Considerations for Reducing Expenses at Your Institution
How can institutions of higher education (IHE) maintain financial viability for future sustainability and continue to provide a valuable and memorable education for their students? How can the budget be addressed to assure this?
Prior to COVID-19, many IHEs were making the hard decision to slash their budgets to keep their doors open. As financial pressures continue to mount, a systematic and regular reassessment of major cost areas, purchasing processes, and vendor evaluations is important to ensure continued cost savings across the campus. Many small savings can add up over both the short and long run.
If your institution is preparing to tighten expenses, here are some opportunities to consider.
Purchasing programs can offer both short and long-term cost-saving opportunities. Start by asking:
- Who has an institution-issued credit card and is authorized to make purchases, particularly major purchases?
- What are the spending limits and approval processes?
- Who has access to check requests? Is that limited to an as-needed basis?
Carefully assessing your purchasing processes can expose opportunities to tighten up overall control of expenses and cash flow. In the short run, contacting vendors to delay payment terms, asking about payment programs, and requesting updated quotes for services from other vendors can all offer temporary cash flow relief.
Evaluating outsourced vendors as a whole, particularly for things like food service, maintenance, janitorial services, risk management, and information technology, may offer long-term savings for your institution. While the process of requesting quotes and proposals may be time-consuming, a new vendor relationship may offer better terms and the opportunity to lock in a lower payment rate for the first few years of the contract.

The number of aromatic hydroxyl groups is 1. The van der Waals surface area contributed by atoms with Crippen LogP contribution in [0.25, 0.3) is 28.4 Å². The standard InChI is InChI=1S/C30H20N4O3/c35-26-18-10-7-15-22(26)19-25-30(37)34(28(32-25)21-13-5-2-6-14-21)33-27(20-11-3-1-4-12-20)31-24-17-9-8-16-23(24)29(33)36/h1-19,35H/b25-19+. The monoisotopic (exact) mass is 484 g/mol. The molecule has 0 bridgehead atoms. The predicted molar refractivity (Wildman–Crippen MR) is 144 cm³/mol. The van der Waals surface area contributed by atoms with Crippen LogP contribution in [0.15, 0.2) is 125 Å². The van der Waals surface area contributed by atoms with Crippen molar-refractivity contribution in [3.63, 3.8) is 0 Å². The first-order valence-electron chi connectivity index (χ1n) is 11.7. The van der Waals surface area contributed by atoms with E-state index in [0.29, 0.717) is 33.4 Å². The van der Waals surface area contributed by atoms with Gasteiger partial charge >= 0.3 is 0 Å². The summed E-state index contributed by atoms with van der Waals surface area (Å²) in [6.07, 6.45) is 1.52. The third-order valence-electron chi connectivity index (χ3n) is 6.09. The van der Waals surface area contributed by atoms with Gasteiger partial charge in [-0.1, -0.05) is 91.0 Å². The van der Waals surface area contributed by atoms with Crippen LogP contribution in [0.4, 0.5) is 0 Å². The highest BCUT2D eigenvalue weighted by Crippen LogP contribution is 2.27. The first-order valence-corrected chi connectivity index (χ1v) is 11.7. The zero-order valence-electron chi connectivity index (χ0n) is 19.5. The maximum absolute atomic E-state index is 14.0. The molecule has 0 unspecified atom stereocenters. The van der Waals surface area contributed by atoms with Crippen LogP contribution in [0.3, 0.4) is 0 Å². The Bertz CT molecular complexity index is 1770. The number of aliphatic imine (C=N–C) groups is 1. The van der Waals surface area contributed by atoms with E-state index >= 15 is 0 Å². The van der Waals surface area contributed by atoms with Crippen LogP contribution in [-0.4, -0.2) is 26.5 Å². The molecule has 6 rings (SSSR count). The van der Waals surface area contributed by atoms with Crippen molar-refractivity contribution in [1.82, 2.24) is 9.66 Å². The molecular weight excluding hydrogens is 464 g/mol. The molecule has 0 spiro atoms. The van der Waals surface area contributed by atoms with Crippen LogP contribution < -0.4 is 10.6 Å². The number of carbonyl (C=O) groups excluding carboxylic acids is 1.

Utility-use reduction programs can provide immediate cost savings. Thanks to COVID-19, many institutions have now experienced operating with a workforce that is almost fully remote. Consider whether remote-work summer hours are an option to help reduce utility usage. The same thought could apply to other scheduled breaks where your institution has not already shut things down.
For long-term savings, consider these additional steps:
- Check with your utility provider to see if it offers incentive programs to provide credits against future utility expenses.
- Assess when the windows, motion-detection light switches, and HVAC systems were last checked. Are the windows all energy-efficient? Have motion-detection light switches been installed to help save electrical costs?
- Research any local government programs that can help provide funding, grants, or loans for more efficient equipment that will reduce future costs.
Check with peers at other IHEs for their experience with similar programs.
Salaries and Benefits
Salaries and benefits continue to be the largest expense for an IHE, and also where institutions will typically feel the quickest and most intense relief when reducing expenses. Actions like furloughed staff, reduced or eliminated benefits, salary reductions, and hiring freezes are common when IHEs are looking to reduce expenses.